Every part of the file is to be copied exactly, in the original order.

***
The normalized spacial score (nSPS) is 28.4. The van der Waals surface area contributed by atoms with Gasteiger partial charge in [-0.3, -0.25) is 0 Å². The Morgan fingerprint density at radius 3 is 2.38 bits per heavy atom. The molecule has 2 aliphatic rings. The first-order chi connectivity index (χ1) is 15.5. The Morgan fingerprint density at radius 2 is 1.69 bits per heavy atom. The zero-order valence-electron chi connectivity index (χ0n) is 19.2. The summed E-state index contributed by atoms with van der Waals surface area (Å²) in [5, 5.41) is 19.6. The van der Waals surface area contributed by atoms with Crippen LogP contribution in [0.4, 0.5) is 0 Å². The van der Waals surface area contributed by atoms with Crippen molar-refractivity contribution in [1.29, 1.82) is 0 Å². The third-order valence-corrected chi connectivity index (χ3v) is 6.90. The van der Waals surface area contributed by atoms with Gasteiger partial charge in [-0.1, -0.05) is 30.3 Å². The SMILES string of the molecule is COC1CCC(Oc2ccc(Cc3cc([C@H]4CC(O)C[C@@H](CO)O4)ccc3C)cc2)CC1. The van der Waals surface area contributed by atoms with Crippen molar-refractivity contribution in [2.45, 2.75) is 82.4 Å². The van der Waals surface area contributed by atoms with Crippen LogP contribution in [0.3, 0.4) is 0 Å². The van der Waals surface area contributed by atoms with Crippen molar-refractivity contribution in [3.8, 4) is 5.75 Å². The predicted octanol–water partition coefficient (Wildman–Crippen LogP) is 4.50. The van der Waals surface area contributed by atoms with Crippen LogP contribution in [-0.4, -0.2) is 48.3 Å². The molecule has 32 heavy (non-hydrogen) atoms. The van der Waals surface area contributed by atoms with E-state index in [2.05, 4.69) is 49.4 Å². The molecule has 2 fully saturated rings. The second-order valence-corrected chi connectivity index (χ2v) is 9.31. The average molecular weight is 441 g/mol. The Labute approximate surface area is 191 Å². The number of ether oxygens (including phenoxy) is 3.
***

The normalized spacial score (nSPS) is 28.4. The van der Waals surface area contributed by atoms with Gasteiger partial charge in [-0.3, -0.25) is 0 Å². The Morgan fingerprint density at radius 3 is 2.38 bits per heavy atom. The molecule has 2 aliphatic rings. The first-order chi connectivity index (χ1) is 15.5. The Morgan fingerprint density at radius 2 is 1.69 bits per heavy atom. The zero-order valence-electron chi connectivity index (χ0n) is 19.2. The summed E-state index contributed by atoms with van der Waals surface area (Å²) in [5, 5.41) is 19.6. The van der Waals surface area contributed by atoms with Crippen LogP contribution in [0.4, 0.5) is 0 Å². The van der Waals surface area contributed by atoms with Crippen molar-refractivity contribution in [1.29, 1.82) is 0 Å². The third-order valence-corrected chi connectivity index (χ3v) is 6.90. The van der Waals surface area contributed by atoms with Gasteiger partial charge in [-0.1, -0.05) is 30.3 Å². The SMILES string of the molecule is COC1CCC(Oc2ccc(Cc3cc([C@H]4CC(O)C[C@@H](CO)O4)ccc3C)cc2)CC1. The van der Waals surface area contributed by atoms with Crippen molar-refractivity contribution in [2.45, 2.75) is 82.4 Å². The van der Waals surface area contributed by atoms with Crippen LogP contribution in [0.3, 0.4) is 0 Å². The van der Waals surface area contributed by atoms with Crippen molar-refractivity contribution in [3.8, 4) is 5.75 Å². The predicted octanol–water partition coefficient (Wildman–Crippen LogP) is 4.50. The van der Waals surface area contributed by atoms with Crippen LogP contribution in [-0.4, -0.2) is 48.3 Å². The molecule has 32 heavy (non-hydrogen) atoms. The van der Waals surface area contributed by atoms with E-state index in [2.05, 4.69) is 49.4 Å². The molecule has 2 fully saturated rings. The second-order valence-corrected chi connectivity index (χ2v) is 9.31. The average molecular weight is 441 g/mol. The Labute approximate surface area is 191 Å². The number of ether oxygens (including phenoxy) is 3.